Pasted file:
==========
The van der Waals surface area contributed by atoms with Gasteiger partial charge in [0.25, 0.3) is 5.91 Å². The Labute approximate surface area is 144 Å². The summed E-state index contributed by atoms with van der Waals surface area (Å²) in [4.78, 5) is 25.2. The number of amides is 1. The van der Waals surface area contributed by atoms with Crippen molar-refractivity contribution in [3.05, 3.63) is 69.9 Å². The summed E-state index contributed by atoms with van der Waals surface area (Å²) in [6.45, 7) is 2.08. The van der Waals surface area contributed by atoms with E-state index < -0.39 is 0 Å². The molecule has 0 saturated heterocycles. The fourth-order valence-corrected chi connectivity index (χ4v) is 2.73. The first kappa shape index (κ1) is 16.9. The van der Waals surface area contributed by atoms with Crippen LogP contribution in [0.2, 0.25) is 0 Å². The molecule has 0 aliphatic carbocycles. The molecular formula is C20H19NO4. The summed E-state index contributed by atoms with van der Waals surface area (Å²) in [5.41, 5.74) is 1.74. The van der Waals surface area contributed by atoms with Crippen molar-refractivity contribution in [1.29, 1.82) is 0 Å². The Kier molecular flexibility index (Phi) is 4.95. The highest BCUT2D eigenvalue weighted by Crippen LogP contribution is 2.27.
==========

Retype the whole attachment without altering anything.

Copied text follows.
The van der Waals surface area contributed by atoms with Gasteiger partial charge in [0.25, 0.3) is 5.91 Å². The Labute approximate surface area is 144 Å². The summed E-state index contributed by atoms with van der Waals surface area (Å²) in [4.78, 5) is 25.2. The number of amides is 1. The van der Waals surface area contributed by atoms with Crippen molar-refractivity contribution in [3.05, 3.63) is 69.9 Å². The summed E-state index contributed by atoms with van der Waals surface area (Å²) in [6.45, 7) is 2.08. The van der Waals surface area contributed by atoms with E-state index < -0.39 is 0 Å². The molecule has 0 saturated heterocycles. The fourth-order valence-corrected chi connectivity index (χ4v) is 2.73. The first kappa shape index (κ1) is 16.9. The van der Waals surface area contributed by atoms with Crippen LogP contribution in [0.2, 0.25) is 0 Å². The molecule has 0 aliphatic carbocycles. The molecular formula is C20H19NO4. The summed E-state index contributed by atoms with van der Waals surface area (Å²) in [5.41, 5.74) is 1.74. The van der Waals surface area contributed by atoms with Crippen molar-refractivity contribution in [1.29, 1.82) is 0 Å². The Kier molecular flexibility index (Phi) is 4.95. The highest BCUT2D eigenvalue weighted by Crippen LogP contribution is 2.27.